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The Teck Resources logo on a podium before the company's special meeting of shareholders, in Vancouver, on April 26.DARRYL DYCK/The Canadian Press

Glencore PLC’s GLNCY proposal for Teck Resources Ltd.’s TECK-B-T coal business is worth US$8.2-billion, but it comes with contingencies that may reduce the ultimate figure, two sources with knowledge of the situation told The Globe and Mail.

The headline number is identical to what Switzerland-based Glencore was willing to pay for Teck’s coal business under an earlier plan that would have seen it buy all of the Canadian mining company.

The Globe is not identifying the sources, as they are not authorized to speak publicly.

Glencore and Teck declined to comment.

Earlier on Monday, Glencore and Teck confirmed they have entered discussions centred around a possible sale of Teck’s coal business, a major pivot from Glencore’s months-long efforts to buy all of Teck, which would include its copper and zinc mines.

The Vancouver-based miner had earlier rebuffed two Glencore buyout proposals for the entire business. Teck had consistently declined to even sit down with Glencore’s management to discuss a deal, so the development that the two have now engaged is a breakthrough.

Teck in a statement said the Glencore proposal is “preliminary in detail, conditional and non-binding.”

But even if Teck and Glencore can eventually land on a mutually agreeable buyout proposal for solely the coal business, there is no guarantee the deal will close.

Federal Industry Minister François-Philippe Champagne, who has veto power over the deal, on Monday made it clear that he has not softened his stance toward Glencore.

At an event in Saguenay, Que., celebrating an investment by Anglo-Australian mining company Rio Tinto Group PLC into Canada’s minerals sector, Mr. Champagne said that while he welcomed foreign investment, “in the specific case of Teck, we like them as a Canadian company.”

His comments mirrored an earlier statement he made alongside Natural Resources Minister Jonathan Wilkinson, and Deputy Prime Minister Chrystia Freeland in April, when all three wrote in a letter to the Greater Vancouver Board of Trade that “We need companies like Teck here in Canada – companies with a strong commitment to Canada.”

That letter came out not long after Glencore proposed to pay US$8.2-billion in cash for Teck’s coal business, and the balance in shares for its copper and zinc mines in a takeover worth US$22.5-billion in total.

However, unlike Teck’s metals mines, coal is not a critical mineral in Canada, so the national security risk around allowing Teck to be sold to a foreigner does not appear to be as acute.

But Mr. Champagne also has the authority to block any proposed acquisition of Teck’s coal business by Glencore if he finds the transaction would not be of net benefit to Canada.

Glencore in a statement on Monday said it is “fully committed” to ensuring that its proposed acquisition of Teck’s coal mines benefits Canada. The company added that it is prepared to work with Teck to identify commitments to maintain and potentially enhance Teck’s existing presence and capital investments, as well as community, social, labour and environmental programs.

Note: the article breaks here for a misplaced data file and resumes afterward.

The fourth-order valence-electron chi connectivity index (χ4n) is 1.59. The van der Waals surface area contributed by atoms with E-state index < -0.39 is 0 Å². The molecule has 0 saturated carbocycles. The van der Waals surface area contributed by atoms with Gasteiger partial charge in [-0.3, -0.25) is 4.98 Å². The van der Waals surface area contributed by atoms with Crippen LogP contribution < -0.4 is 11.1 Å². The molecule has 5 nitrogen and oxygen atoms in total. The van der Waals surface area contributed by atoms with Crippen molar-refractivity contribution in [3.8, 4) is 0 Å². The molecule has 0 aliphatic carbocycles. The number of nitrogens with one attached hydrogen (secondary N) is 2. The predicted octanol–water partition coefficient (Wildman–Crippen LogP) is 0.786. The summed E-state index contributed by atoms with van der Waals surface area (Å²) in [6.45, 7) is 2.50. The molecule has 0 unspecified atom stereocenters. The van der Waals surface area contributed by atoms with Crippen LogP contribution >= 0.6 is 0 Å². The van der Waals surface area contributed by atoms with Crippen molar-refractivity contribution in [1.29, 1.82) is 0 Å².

Glencore is also already a major employer in Canada, with about 9,000 people working for its nickel mines and other operations in the country, which include a large grain handling operation called Viterra.

Any deal with Glencore would have to be approved by not just Teck’s management and the board, but by chairman emeritus Norman B. Keevil. Alongside Japan’s Sumitomo Metal Mining Co., he controls the company’s class A shares, which carry 100 votes apiece, compared to the single-voting class B shares.

Mr. Keevil declined comment for this story.

Deutsche Bank said in a note to clients that it would view the sale of Teck’s coal assets to Glencore as “an attractive middle ground for both companies.”

The bank added that the sale would provide Teck with a “cleaner exit from coal” than the company’s earlier botched restructuring plan.

The Canadian mining company had originally wanted to spin off its coal assets from its metals mines, but maintainfinancial ties between the two divisions for about a decade. In late April, after failing to win sufficient support from its shareholders, Teck decided not to move forward with that strategy.

After the spinoff proposal was killed off, Teck chief executive Jonathan Price said Teck’s new plan “is to pursue a simple and more direct separation.”

Teck indicated on Monday that no deal for the coal assets is imminent, noting that the board and an independent committee “are continuing to consider and evaluate all actionable, value-accretive proposals received relating to Teck’s steelmaking coal business.”

Glencore is one of the few big mining companies that would take on more coal. Most of its rivals are selling or spinning off their coal businesses to make themselves more appealing to investors who follow environmental principles. Coal in all forms is one of the biggest sources of planet-warming carbon dioxide emissions.

One of the few known rivals for Teck’s coal division is a consortium led by Pierre Lassonde, co-founder of mining royalty company Franco-Nevada Corp. Mr. Lassonde hopes to buy a significant minority stake in the division, but has not revealed the value of his proposal.

Mr. Lassonde declined to comment on Monday.

With a report from Nicolas Van Praet.

Follow Niall McGee on Twitter: @niallcmcgeeOpens in a new window
Follow Eric Reguly on Twitter: @eregulyOpens in a new window

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